Bonded with the Sisters of Providence as a Providence Associate
I do lots of reading. And I always read with a pencil or pen in hand to underline and to write in the margins — questions, my opinions, other resources, or just some humorous or “snarky” reactions I might wish to get off my chest.
I was equipped like that when I read the Winter 2018 issue of HOPE magazine, titled “The bonds that unite us.” I noticed myself underlining words and phrases that described the bonds that I feel unite me with the Sisters of Providence and my fellow Providence Associates. In just the first few pages I underlined: “… rely on prayer, quiet, action and play in our daily lives” … “ forward-thinking individuals” … “a God who calls each one in the circumstances of his/her individual life to be the transformative presence of Providence” … “what an inheritance we have received” … “contemplative, personal prayer.”
Someone in the associates circle I attend, a small group of sisters and Providence Associates who meet regularly, described a sister’s reaction to compliments she was receiving about the sisters’ way of life, especially their prayer life and their contemplative way of seeing and being active in the world. The sister responded, “You know we don’t come that way. We practice!” Indeed, they do.
Contemplation and discernment
The bond that inspires me most is that contemplative stance and the role it plays in the process of discernment within the community. It has been my privilege on several occasions to witness that process and even to participate in it. As issues are studied and actions planned, time is given for silence, thoughtful individual and group reflection, careful listening, and open communication. As I learn more about the sisters’ foundress Saint Mother Theodore, as I get to know more sisters and make my way through the rich resources the sisters provide, I encounter ample evidence of their openness to change, their inclusiveness, and their dedication to speaking their values clearly to today’s culture. From Love, Mercy, and Justice: A Book of Practices of the Sisters of Providence: “While we are anchored in a common identity … that identity is constantly taking on the colors of the times in which we live and the contemporary work we do.”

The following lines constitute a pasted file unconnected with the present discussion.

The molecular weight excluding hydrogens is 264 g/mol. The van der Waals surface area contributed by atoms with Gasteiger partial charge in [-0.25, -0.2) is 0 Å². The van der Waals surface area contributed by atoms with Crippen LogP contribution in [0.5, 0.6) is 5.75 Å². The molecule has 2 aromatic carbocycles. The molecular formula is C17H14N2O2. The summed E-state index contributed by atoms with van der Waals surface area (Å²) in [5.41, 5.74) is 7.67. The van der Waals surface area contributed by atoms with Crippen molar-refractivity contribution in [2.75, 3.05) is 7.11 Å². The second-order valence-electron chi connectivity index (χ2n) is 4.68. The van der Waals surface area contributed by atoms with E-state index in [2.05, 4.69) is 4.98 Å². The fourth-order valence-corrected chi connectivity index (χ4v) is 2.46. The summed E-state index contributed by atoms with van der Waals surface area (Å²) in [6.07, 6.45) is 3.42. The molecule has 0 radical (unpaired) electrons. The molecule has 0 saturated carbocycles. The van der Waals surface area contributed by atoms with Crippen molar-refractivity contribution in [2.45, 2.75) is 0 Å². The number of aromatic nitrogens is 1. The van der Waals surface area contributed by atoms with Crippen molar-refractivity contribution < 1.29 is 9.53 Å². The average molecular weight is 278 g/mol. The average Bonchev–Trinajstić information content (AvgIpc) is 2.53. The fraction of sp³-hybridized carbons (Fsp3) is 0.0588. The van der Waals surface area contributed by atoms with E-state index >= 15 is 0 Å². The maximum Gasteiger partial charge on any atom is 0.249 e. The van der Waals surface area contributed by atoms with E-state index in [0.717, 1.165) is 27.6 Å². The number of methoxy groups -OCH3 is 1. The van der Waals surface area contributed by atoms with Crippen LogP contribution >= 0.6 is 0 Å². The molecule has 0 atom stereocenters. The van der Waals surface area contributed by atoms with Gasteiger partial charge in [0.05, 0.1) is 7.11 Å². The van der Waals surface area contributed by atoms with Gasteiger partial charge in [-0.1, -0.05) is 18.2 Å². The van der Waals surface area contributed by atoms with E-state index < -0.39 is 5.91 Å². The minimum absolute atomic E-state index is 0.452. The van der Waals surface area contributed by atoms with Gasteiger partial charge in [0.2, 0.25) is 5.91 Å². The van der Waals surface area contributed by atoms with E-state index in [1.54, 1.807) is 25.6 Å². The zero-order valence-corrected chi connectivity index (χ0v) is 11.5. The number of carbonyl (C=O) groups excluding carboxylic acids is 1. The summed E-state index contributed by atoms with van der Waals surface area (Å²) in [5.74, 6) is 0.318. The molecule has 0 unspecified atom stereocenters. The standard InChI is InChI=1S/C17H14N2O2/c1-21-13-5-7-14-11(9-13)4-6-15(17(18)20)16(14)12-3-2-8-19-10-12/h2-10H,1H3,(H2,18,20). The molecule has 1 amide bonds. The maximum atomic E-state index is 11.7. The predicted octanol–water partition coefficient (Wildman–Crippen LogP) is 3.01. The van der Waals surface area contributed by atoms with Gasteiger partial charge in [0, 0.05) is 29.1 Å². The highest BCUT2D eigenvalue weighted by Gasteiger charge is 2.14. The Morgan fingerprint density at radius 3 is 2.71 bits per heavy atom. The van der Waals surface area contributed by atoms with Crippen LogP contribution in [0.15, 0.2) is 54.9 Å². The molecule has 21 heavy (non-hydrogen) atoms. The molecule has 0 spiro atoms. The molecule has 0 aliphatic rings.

And from that same resource, these prayers:
“Provident God, in the confusion of the many possibilities presented to us by world events, by nature itself, and rising out of our own person, lead us to a place of quiet prayer so that we can recognize your Spirit moving in our midst and discern how we are being called to witness to your active presence and care.”
“Provident God, as the world’s needs evolve around us … let us be both observant and flexible to the needs of love, mercy and justice in those whose lives are entrusted to us.”
The sisters hold a legacy of wisdom that today’s culture desperately needs, and I am grateful for the privilege of being bonded to the community of sisters and associates. Join us?
Learn more at ProvidenceAssociates.org